Bozeman Daily Chronicle article by Eric Dietrich Chronicle Staff Writer
Eric Dietrich can be reached at 406-582-2628 or firstname.lastname@example.org. He is on Twitter at @eidietrich.
Could a collection of tiny home-style units, clustered into a village with on-site social workers, help Bozeman get a handle on homelessness?
It’s worth trying, say advocates with St. James Episcopal church and social service agency HRDC.
Connie Campbell-Pearson, a deacon with St. James, said she came up with the idea after seeing a story about a tiny homes project in Detroit last summer. Intrigued, she mentioned the idea to her congregation, heard some interest there and headed to the city planning office.
City planners, in turn, put her in touch with Montana State architecture professor Ralph Johnson, who, as it turned out, had a class of graduate students interested in looking at tiny homes.
Fast forward to this winter, and Johnson’s students have drawn up a concept tailored to the needs of homeless Bozemanites — a modest 160 square feet, just enough space for a bed, toilet, shower and mini-fridge.
With a $10,000 price tag, each of the units could provide secure living space for a resident who’d otherwise be on the streets or bouncing in and out of Bozeman’s HRDC-operated seasonal warming center.
The plan is to group the units into a sort of village, including communal space and room for an on-site manager. The village concept would also accommodate support services like mental health and addiction counseling.
The “housing first village,” said HRDC housing director Sara Savage, would serve as transitional housing, a sort of intermediate step between the emergency housing provided by the warming shelter and permanent accommodations like a modest apartment.
Its occupants would be primarily longtime local residents who’ve struggled with housing, Savage said, folks who are currently warming center regulars.
The “housing first” model for addressing homelessness, a newer wave of thinking in social work, contends that providing the chronically homeless with housing is more cost-effective than traditional shelter models — or simply ignoring the issue until homeless people end up in emergency rooms or jails.
Even if providing housing is expensive, the reasoning goes, the societal costs of ER visits and jail stints add up, with an average chronically homeless person costing their community, by some estimates, as much as $40,000 a year in services.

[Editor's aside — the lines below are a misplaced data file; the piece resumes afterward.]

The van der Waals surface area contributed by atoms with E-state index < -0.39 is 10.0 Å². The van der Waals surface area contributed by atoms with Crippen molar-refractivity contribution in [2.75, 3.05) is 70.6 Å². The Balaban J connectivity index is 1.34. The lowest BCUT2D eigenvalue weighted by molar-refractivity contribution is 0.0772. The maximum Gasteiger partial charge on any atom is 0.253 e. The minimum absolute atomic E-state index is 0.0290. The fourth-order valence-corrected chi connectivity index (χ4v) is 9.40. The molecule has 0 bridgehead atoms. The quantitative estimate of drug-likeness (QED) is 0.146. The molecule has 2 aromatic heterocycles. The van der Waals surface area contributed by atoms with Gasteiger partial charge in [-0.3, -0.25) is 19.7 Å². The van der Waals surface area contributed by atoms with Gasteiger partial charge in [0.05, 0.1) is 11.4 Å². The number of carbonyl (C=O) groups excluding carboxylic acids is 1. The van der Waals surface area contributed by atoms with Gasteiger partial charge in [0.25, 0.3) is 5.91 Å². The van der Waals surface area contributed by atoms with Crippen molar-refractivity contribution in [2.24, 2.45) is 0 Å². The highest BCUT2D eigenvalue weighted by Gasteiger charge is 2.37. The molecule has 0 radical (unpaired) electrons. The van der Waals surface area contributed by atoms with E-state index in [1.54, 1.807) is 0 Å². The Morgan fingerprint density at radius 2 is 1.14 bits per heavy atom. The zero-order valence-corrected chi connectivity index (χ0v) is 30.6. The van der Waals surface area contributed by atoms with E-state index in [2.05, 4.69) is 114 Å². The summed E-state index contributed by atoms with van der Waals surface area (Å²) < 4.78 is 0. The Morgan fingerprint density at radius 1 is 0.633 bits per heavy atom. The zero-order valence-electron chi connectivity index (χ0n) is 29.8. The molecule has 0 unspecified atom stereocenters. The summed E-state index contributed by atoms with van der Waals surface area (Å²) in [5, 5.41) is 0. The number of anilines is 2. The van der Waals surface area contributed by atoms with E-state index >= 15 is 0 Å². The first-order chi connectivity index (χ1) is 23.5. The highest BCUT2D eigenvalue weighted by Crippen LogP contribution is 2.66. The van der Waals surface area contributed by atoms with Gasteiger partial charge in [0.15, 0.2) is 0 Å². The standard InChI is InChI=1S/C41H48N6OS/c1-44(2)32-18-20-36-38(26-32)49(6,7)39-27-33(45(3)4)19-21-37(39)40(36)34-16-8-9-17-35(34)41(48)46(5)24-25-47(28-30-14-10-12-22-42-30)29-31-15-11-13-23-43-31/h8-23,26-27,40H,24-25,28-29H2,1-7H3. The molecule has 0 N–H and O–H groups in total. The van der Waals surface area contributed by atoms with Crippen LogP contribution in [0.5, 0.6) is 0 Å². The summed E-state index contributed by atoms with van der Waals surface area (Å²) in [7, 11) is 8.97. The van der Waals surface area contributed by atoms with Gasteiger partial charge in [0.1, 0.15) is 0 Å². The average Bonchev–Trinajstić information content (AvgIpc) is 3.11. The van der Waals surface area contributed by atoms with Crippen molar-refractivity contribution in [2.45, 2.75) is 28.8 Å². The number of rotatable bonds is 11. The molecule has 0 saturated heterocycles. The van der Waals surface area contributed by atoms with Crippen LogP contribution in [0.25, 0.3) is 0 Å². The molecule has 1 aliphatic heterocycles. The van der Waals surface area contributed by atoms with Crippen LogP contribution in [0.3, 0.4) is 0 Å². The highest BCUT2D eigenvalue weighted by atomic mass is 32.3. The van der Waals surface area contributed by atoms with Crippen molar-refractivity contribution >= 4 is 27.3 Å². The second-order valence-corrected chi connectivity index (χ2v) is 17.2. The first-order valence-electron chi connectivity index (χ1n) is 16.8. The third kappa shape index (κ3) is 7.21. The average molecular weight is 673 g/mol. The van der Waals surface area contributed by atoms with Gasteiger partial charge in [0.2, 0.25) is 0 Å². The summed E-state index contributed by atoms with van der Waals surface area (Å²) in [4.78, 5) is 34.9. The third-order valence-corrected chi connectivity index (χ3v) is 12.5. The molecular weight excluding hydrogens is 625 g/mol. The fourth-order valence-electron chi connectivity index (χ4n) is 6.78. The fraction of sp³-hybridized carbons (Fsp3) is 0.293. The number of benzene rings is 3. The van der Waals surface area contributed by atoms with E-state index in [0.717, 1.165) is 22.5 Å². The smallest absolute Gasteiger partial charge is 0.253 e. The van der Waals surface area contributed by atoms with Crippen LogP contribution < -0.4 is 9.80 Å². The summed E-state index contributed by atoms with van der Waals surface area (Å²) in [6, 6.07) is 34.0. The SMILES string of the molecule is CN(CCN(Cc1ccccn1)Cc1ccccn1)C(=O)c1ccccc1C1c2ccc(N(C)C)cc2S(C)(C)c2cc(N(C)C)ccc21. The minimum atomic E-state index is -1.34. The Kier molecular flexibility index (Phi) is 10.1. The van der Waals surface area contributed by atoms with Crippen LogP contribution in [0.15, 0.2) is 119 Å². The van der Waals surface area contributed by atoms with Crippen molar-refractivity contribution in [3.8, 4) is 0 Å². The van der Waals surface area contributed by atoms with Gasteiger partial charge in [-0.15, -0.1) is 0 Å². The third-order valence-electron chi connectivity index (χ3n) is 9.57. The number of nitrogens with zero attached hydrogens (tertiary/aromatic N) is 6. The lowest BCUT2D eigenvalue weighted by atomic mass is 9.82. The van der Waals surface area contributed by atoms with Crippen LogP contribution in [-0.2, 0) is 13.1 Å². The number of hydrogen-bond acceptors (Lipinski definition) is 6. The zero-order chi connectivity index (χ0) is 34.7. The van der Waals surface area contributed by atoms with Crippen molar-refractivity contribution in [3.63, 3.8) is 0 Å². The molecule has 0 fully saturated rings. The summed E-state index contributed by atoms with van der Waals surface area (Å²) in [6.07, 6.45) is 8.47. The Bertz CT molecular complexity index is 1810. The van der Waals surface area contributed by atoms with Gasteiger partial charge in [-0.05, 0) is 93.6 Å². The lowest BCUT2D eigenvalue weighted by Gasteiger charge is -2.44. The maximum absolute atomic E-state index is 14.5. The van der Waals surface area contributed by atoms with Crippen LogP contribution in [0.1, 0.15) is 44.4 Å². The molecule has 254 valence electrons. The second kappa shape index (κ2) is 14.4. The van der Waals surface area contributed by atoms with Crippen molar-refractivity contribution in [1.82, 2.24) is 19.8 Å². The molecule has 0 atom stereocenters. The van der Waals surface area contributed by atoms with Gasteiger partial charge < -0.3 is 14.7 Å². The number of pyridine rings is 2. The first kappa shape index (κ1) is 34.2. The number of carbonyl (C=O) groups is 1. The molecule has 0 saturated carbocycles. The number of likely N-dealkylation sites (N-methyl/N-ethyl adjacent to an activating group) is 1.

When you’re dealing with the day-to-day ordeal of living on the streets, the logic goes, it’s often an insurmountable hurdle to get on top of mental health issues or substance abuse struggles. Instead, housing first advocates say, it’s more practical to start by giving someone a place to live, then providing support as they work their way toward stability.
“This is a population we’re struggling to serve effectively,” Savage said. “Right now, folks aren’t able to take that leap out of homelessness.”
The housing first village effort is still looking for a location — they’re hoping to find a piece of land that can be leased from the city for a nominal sum — but is otherwise gathering steam.
I-Ho’s Korean Grill, run by Bozeman City Commissioner I-Ho Pomeroy, will hold a fundraiser Sunday, for example, donating its proceeds to the effort between 11 a.m. and 2 p.m.
Campbell-Pearson is also reaching out to other parts of Bozeman’s faith community, hoping to gather donations and support.
“I’m just saying to all of the churches, ‘Put your money where your mouth is here,’” she said.
Additionally, Johnson’s architecture students are continuing their work, sketching out a potential site plan, developing construction plans and working with the city on permitting. This summer, he said, they’re hoping to build a demonstration unit on campus.
If all goes smoothly, Campbell-Pearson and Savage said, they could get something ready for occupants as soon as this fall.
“Our goal right now is to say ‘Why not?’” Savage said. “Why not here? Why not this year?”